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Newsletters: Newsbites


SANS NewsBites is a semiweekly high-level executive summary of the most important news articles that have been published on computer security during the last week. Each news item is very briefly summarized and includes a reference on the web for detailed information, if possible.

Spend five minutes per week to keep up with the high-level perspective of all the latest security news. New issues are delivered free every Tuesday and Friday.

Volume III - Issue #41

October 10, 2001


A new free resource form SANS!
SANS complete library of security policies -
two dozen templates and samples - is now online at
http://www.sans.org/newlook/resources/policies/policies.htm
You'll also find a primer on HIPAA and other useful materials there.
The UNIX Security track and Auditing track are both sold out for
the San Diego conference next week, but six other tracks still have
space (http://www.sans.org/NS2001/NS2001.htm). If you were thinking
about attending any security program this fall, come to San Diego
next week or to one of the other five cities (www.sans.org) where
we'll have programs. These programs provide world-class teachers and
offer immersion training giving you critical skills you can put to
work immediately when you return to the office - whether your job
is intrusion analyst or information security manager or any of six
other security related positions.

At the end of this issue you'll find a thought-provoking statement
by Bill Murray placing Microsoft's contribution to Internet security
in stark relief.

And welcome to Dorothy Denning and Vicki Irwin, the two newest members
of the editorial board. We are all honored by their willingness to
help make NewsBites more timely and more useful.

AP

TOP OF THE NEWS

8 October 2001 Recent Terrorist Attacks Prompt Concerns Over Internet Security
5 October 2001 PowerPoint and Excel Security Hole
3 & 4 October 2001 Microsoft's Strategic Technology Protection Program
2 & 4 October 2001 House Judiciary Committee Approves PATRIOT Act

THE REST OF THE WEEK'S NEWS

5 October 2001 Hacking Terrorist Funds is Tricky
4 October 2001 Pix Firewall Vulnerability
4 October 2001 Senators Displeased With Critical Infrastructure Protection Coordination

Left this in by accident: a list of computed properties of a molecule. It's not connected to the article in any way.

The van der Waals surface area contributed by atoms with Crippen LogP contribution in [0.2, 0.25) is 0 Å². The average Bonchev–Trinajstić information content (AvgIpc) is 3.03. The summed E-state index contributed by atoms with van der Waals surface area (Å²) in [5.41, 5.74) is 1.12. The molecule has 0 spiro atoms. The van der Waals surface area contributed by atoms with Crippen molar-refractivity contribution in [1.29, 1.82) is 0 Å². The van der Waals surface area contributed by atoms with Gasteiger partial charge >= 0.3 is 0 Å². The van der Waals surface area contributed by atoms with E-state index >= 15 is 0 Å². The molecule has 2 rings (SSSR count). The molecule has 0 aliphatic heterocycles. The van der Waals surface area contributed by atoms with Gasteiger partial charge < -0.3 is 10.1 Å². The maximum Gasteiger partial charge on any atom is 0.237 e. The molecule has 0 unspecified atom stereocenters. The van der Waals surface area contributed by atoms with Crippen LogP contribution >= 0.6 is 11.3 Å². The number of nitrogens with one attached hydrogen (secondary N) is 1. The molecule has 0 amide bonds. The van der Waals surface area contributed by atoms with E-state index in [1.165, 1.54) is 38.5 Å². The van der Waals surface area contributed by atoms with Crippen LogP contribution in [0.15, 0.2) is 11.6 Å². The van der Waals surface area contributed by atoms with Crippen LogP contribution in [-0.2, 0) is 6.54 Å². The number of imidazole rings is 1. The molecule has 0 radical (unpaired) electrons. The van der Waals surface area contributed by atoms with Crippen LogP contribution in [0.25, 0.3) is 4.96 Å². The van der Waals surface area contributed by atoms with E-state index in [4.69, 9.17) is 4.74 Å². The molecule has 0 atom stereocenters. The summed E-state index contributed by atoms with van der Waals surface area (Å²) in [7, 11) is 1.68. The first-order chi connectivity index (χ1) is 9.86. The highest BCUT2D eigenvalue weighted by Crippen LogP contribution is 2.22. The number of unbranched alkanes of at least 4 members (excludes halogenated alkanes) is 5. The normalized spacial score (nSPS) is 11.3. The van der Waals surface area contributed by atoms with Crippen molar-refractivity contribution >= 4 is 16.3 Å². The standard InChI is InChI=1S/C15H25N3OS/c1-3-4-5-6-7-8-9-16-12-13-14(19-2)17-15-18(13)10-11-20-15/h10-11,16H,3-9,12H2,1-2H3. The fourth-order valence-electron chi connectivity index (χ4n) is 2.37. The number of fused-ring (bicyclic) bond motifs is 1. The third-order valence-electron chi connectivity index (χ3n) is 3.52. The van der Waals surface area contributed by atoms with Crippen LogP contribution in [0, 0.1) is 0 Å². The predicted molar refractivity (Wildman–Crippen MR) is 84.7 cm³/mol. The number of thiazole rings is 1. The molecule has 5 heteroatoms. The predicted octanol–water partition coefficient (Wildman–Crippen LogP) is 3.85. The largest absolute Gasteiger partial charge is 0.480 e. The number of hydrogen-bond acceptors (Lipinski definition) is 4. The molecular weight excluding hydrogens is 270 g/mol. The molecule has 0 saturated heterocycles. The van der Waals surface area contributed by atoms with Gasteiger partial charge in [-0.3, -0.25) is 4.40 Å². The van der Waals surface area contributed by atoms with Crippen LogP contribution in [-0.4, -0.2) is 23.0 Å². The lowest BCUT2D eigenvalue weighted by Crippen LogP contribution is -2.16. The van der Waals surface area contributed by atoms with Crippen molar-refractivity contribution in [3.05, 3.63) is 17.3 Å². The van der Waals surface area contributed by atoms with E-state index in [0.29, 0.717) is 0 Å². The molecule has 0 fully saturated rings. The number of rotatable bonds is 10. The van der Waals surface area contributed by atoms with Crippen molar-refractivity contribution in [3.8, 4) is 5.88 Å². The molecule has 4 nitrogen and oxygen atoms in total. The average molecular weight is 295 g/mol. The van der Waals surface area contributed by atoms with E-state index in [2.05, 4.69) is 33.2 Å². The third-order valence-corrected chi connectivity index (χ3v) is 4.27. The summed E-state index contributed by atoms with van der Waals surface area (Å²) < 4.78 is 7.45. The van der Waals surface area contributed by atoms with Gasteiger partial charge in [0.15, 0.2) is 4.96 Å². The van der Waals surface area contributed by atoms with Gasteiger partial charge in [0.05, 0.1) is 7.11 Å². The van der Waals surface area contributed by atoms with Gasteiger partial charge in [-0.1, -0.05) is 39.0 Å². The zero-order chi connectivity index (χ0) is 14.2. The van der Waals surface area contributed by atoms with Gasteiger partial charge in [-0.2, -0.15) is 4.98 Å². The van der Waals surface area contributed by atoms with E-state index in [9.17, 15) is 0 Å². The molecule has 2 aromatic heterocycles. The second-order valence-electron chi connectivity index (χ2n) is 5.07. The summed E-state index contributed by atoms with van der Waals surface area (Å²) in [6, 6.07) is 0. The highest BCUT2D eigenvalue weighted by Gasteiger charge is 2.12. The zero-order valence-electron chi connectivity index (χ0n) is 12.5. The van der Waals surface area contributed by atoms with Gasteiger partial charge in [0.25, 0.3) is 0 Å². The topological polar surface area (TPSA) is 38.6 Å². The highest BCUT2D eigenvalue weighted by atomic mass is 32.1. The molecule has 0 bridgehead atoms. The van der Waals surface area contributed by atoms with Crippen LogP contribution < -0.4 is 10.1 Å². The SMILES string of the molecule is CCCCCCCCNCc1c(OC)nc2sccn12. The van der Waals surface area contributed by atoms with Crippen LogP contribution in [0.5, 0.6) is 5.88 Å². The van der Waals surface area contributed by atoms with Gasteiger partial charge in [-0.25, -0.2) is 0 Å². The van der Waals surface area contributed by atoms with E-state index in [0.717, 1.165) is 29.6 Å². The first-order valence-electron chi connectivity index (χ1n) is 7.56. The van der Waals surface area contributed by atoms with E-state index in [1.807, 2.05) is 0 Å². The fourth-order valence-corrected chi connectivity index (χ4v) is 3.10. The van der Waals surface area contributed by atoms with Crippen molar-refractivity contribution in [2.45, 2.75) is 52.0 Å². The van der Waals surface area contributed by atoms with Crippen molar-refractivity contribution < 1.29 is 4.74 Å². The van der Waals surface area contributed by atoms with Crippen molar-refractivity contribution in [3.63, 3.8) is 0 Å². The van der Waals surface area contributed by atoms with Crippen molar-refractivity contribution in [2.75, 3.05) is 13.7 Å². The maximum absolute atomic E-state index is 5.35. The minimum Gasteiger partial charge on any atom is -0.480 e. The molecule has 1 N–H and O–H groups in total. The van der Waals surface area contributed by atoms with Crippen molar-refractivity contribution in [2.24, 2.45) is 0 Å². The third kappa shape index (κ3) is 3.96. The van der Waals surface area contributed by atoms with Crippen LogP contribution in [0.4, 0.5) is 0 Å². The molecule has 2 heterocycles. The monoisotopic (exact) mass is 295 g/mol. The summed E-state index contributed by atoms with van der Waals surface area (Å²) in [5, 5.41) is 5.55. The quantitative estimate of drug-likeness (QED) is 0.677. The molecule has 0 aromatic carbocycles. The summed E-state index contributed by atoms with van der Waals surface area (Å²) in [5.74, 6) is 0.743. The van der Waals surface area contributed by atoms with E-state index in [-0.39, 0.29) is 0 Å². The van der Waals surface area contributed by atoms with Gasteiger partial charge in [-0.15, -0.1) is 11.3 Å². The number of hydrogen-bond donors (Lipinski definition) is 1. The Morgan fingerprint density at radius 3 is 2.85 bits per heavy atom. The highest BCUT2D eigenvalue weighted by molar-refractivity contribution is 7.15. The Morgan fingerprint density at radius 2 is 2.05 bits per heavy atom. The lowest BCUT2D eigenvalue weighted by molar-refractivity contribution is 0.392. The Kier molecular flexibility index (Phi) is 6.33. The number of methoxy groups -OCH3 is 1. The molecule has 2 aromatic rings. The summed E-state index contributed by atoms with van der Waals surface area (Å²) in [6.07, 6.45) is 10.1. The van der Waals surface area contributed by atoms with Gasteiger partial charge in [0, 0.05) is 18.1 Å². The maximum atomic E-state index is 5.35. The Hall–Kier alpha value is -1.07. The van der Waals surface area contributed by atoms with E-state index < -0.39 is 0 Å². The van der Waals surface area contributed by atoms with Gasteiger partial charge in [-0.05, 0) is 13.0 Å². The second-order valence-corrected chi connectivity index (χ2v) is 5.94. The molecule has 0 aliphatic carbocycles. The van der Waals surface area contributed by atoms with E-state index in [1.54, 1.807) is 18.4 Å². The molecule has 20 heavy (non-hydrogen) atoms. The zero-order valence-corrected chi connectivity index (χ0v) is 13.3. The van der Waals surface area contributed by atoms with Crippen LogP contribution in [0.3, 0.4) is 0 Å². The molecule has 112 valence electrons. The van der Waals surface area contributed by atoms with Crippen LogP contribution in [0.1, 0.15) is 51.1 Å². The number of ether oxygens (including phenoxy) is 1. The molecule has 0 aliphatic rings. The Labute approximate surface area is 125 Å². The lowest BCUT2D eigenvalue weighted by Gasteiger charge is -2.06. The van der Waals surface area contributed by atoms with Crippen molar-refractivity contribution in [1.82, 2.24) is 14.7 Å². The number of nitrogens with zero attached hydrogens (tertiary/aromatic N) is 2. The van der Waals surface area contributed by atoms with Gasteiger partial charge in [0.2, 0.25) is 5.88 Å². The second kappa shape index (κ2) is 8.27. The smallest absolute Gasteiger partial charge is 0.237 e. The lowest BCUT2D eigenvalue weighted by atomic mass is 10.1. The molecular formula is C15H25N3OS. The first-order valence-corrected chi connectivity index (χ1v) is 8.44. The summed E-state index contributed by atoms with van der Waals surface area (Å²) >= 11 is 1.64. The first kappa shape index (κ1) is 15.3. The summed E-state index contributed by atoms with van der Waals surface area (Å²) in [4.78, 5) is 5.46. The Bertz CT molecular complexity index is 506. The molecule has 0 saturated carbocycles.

3 October 2001 NSA's Secure Linux Available for Download
3 October 2001 Key Escrow Won't Work
3 October 2001 Companies Unprepared for Worms and Viruses
3 October 2001 Sensitive Data Removed from Some Web Sites
2 & 3 October 2001 NIST Security Grants
2 October 2001 Increase Cyber Security R & D, Says Committee Chair
2 October 2001 Jack Straw Critical of UK's Position on Encryption
1 October 2001 Phony Nimda Fix
1 October 2001 Content Management
28 September 2001 .Net Security Concerns
Bill Murray's Essay on Microsoft Security


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TOP OF THE NEWS

8 October 2001 Wall Street Journal Analysis and Prescription for Cyberterror Threat

The Wall Street Journal's E-World Column on Monday provides a useful tool for security professionals who need top management support for improving security. It explains, in senior management language, why the threat is real and how your organization might respond. The article is available only to paid WSJ subscribers, so you may want to get a copy of the printed version of Monday's Journal. It is in column 1 on page A15.
-http://interactive.wsj.com/archive/retrieve.cgi?id=SB1002488650868962680.djm

8 October 2001 Wall Street Journal Analysis and Prescription for Cyberterror Threat

The Wall Street Journal's E-World Column on Monday provides a useful tool for security professionals who need top management support for improving security. It explains, in senior management language, why the threat is real and how your organization might respond. The article is available only to paid WSJ subscribers, so you may want to get a copy of the printed version of Monday's Journal. It is in column 1 on page A15.
-http://interactive.wsj.com/archive/retrieve.cgi?id=SB1002488650868962680.djm

5 October 2001 PowerPoint and Excel Security Hole

A vulnerability in Excel and PowerPoint allows malicious macros to completely bypass security checks and execute automatically when documents are opened. Affected software includes Excel 2000 and 2002 for Windows, PowerPoint 2000 and 2002 for Windows as well as several Macintosh versions.
-http://www.computerworld.com/storyba/0,4125,NAV47_STO64507,00.html
-http://www.cert.org/advisories/CA-2001-28.html
Handler's Diary link:
-http://www.incidents.org/diary/october01/100601.php#2
--3 & 4 October 2001 Microsoft's Strategic Technology Protection Program

2 & 4 October 2001 House Judiciary Committee Approves PATRIOT Act

The House Judiciary Committee unanimously approved a version of Attorney General John Ashcroft's Anti-terrorism Act (ATA) known as the PATRIOT (Provide Appropriate Tools Required to Intercept and Obstruct Terrorism) Act. The bill, which will probably go to a full house vote later this week, broadens the government's surveillance capabilities; several of the bill's provisions include an expiration date of December 31, 2003. Privacy advocates have expressed concern about that the bill erodes civil liberties. One of the most eloquent of those protests comes from Jennifer Granick, the Stanford Law School Professor who defends hackers in court. Her article is the final URL below.
-http://www.infoworld.com/articles/hn/xml/01/10/04/011004hnterror.xml
-http://www.wired.com/news/politics/0,1283,47312,00.html
-http://news.cnet.com/news/0-1005-200-7376176.html?tag=prntfr
-http://www.sfgate.com/cgi-bin/article.cgi?f=/chronicle/archive/2001/10/03/ED7594
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THE REST OF THE WEEK'S NEWS

5 October 2001 Hacking Terrorist Funds is Tricky

Many doubt the story that a group of hackers infiltrated a foreign bank and gathered information about accounts belonging to Osama bin Laden. Such activity is actually quite complicated; the accounts are unlikely to be in bin Laden's name and tracking down the accounts would require analyzing quantities of transaction data. Furthermore, hacking into the banks often requires physical access, unlike Internet hacking.